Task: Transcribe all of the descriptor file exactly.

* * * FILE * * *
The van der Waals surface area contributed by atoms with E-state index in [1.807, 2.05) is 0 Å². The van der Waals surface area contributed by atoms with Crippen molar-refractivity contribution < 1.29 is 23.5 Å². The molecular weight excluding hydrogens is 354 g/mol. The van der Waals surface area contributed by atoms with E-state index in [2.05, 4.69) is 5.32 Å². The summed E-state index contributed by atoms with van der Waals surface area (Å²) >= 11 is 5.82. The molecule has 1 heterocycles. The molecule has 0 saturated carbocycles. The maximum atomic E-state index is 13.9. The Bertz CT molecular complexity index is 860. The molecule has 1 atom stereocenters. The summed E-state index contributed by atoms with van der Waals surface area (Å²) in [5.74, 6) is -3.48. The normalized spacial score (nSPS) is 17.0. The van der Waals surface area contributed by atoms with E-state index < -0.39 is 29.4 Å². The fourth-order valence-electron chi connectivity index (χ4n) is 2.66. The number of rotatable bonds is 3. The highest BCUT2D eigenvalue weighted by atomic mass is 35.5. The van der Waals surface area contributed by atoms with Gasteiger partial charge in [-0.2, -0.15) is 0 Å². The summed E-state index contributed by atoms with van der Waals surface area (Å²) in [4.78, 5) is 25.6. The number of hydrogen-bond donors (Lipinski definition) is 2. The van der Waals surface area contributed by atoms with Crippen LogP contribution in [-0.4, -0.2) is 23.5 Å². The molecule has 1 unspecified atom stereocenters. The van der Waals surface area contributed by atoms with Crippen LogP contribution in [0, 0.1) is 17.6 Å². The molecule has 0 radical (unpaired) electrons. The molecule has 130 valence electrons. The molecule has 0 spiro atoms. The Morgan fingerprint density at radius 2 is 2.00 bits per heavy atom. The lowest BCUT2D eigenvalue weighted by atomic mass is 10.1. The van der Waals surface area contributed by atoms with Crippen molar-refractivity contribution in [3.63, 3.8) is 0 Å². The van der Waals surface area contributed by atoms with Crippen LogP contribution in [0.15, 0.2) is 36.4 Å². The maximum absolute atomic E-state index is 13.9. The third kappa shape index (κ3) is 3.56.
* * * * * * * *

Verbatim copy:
The van der Waals surface area contributed by atoms with E-state index in [1.807, 2.05) is 0 Å². The van der Waals surface area contributed by atoms with Crippen molar-refractivity contribution < 1.29 is 23.5 Å². The molecular weight excluding hydrogens is 354 g/mol. The van der Waals surface area contributed by atoms with E-state index in [2.05, 4.69) is 5.32 Å². The summed E-state index contributed by atoms with van der Waals surface area (Å²) >= 11 is 5.82. The molecule has 1 heterocycles. The molecule has 0 saturated carbocycles. The maximum atomic E-state index is 13.9. The Bertz CT molecular complexity index is 860. The molecule has 1 atom stereocenters. The summed E-state index contributed by atoms with van der Waals surface area (Å²) in [5.74, 6) is -3.48. The normalized spacial score (nSPS) is 17.0. The van der Waals surface area contributed by atoms with E-state index < -0.39 is 29.4 Å². The fourth-order valence-electron chi connectivity index (χ4n) is 2.66. The number of rotatable bonds is 3. The highest BCUT2D eigenvalue weighted by atomic mass is 35.5. The van der Waals surface area contributed by atoms with Gasteiger partial charge in [-0.2, -0.15) is 0 Å². The summed E-state index contributed by atoms with van der Waals surface area (Å²) in [4.78, 5) is 25.6. The number of hydrogen-bond donors (Lipinski definition) is 2. The van der Waals surface area contributed by atoms with Crippen LogP contribution in [-0.4, -0.2) is 23.5 Å². The molecule has 1 unspecified atom stereocenters. The van der Waals surface area contributed by atoms with Crippen LogP contribution in [0, 0.1) is 17.6 Å². The molecule has 0 radical (unpaired) electrons. The molecule has 130 valence electrons. The molecule has 0 spiro atoms. The Morgan fingerprint density at radius 2 is 2.00 bits per heavy atom. The lowest BCUT2D eigenvalue weighted by atomic mass is 10.1. The van der Waals surface area contributed by atoms with Crippen molar-refractivity contribution in [3.63, 3.8) is 0 Å². The van der Waals surface area contributed by atoms with Crippen LogP contribution in [0.15, 0.2) is 36.4 Å². The maximum absolute atomic E-state index is 13.9. The third kappa shape index (κ3) is 3.56.